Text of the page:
For those of you who saw my video blog, you’ll know that I had a hard time packing for Alaska. Amanda had an even harder time, and she makes the amount of stuff I brought look like a small tote bag by comparison. When I got to her house ready to leave for the airport, she still wasn’t done packing. Her mom and I started taking bets on how much her checked bag would weigh. For the record, it was 60 pounds, not including her carry on backpack, which probably weighed 40. You’d think we were moving to Europe permanently. Nonetheless, we made it to the airport and hopped on our flight to Chicago with little incident. Not to worry, the incidents would begin in Chicago.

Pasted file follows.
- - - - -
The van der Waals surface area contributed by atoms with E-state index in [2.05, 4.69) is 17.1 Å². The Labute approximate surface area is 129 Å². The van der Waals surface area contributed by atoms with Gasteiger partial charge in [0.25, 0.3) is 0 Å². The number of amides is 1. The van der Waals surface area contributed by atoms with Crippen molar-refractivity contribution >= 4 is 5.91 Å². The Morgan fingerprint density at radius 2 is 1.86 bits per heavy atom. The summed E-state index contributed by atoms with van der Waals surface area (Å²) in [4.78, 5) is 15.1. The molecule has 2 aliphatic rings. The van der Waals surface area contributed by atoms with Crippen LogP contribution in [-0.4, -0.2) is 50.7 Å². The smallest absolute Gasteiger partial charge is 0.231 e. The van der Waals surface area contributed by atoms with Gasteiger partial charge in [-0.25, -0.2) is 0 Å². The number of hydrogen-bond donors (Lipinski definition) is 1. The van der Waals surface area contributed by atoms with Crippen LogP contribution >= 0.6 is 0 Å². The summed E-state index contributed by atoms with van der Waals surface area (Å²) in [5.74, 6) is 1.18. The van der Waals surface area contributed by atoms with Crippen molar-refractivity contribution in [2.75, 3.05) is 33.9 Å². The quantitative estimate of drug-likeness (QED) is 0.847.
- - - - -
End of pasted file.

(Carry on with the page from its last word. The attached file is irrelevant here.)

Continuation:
As we were walking through O’Hare to our next gate, I got a call from United Airlines informing me that our flight to Seattle had been delayed by 3 hours, which would cause us to miss our connecting flight to Anchorage. We immediately ran over to the customer service desk along with plenty of other people, and begin what quickly became one of the most ridiculous experiences in airline customer service history, which is obviously saying a lot. To begin, we stood in line to get up to the counter for nearly an hour, staring at two groups of people who seemed to be commandeering all the agents at the same time. When we finally got up to the counter, a new staff member had come to help, and we started talking to her. It quickly became apparent that she had no idea what she was doing. She kept having to ask the agent next to her what different words meant (not a good sign) while the other agent was also trying to help customers. We stood there for an hour, only to be told that our flights had already been changed and that we would now be arriving on a later flight into Anchorage at 2:30 am. At this point, we just wanted to get there, so that was fine. Well then the agent couldn’t figure out how to print our documents, and at some point she declared that Amanda was no longer on my flight and she would now be arriving earlier. She kept calling different people trying to figure out how to change our flights. It was honestly terrifying. I didn’t want to leave the desk because I had zero confidence that we actually would have tickets onto a plane when we left.